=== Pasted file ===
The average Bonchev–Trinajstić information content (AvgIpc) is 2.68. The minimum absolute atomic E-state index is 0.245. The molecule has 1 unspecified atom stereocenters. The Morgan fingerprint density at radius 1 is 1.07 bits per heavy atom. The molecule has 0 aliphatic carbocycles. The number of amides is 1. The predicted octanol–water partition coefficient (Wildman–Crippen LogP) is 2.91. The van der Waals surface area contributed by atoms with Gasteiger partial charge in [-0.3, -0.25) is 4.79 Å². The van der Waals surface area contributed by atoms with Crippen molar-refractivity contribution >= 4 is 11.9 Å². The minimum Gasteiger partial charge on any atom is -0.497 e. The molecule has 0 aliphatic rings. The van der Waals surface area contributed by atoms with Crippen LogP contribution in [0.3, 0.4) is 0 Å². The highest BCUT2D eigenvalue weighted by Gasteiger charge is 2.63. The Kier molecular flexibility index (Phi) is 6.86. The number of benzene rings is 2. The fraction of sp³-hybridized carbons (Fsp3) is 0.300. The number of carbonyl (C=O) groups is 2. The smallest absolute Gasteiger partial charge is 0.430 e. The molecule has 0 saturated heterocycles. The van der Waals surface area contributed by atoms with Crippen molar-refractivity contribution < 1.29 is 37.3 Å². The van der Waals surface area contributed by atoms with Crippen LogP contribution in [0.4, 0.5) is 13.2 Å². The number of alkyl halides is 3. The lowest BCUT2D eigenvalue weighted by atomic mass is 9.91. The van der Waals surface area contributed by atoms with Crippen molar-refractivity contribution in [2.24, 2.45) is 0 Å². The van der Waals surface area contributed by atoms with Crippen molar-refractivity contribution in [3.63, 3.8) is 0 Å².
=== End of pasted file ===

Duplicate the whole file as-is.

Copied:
The average Bonchev–Trinajstić information content (AvgIpc) is 2.68. The minimum absolute atomic E-state index is 0.245. The molecule has 1 unspecified atom stereocenters. The Morgan fingerprint density at radius 1 is 1.07 bits per heavy atom. The molecule has 0 aliphatic carbocycles. The number of amides is 1. The predicted octanol–water partition coefficient (Wildman–Crippen LogP) is 2.91. The van der Waals surface area contributed by atoms with Gasteiger partial charge in [-0.3, -0.25) is 4.79 Å². The van der Waals surface area contributed by atoms with Crippen molar-refractivity contribution >= 4 is 11.9 Å². The minimum Gasteiger partial charge on any atom is -0.497 e. The molecule has 0 aliphatic rings. The van der Waals surface area contributed by atoms with Crippen LogP contribution in [0.3, 0.4) is 0 Å². The highest BCUT2D eigenvalue weighted by Gasteiger charge is 2.63. The Kier molecular flexibility index (Phi) is 6.86. The number of benzene rings is 2. The fraction of sp³-hybridized carbons (Fsp3) is 0.300. The number of carbonyl (C=O) groups is 2. The smallest absolute Gasteiger partial charge is 0.430 e. The molecule has 0 saturated heterocycles. The van der Waals surface area contributed by atoms with Crippen molar-refractivity contribution < 1.29 is 37.3 Å². The van der Waals surface area contributed by atoms with Crippen LogP contribution in [0.4, 0.5) is 13.2 Å². The number of alkyl halides is 3. The lowest BCUT2D eigenvalue weighted by atomic mass is 9.91. The van der Waals surface area contributed by atoms with Crippen molar-refractivity contribution in [2.24, 2.45) is 0 Å². The van der Waals surface area contributed by atoms with Crippen molar-refractivity contribution in [3.63, 3.8) is 0 Å².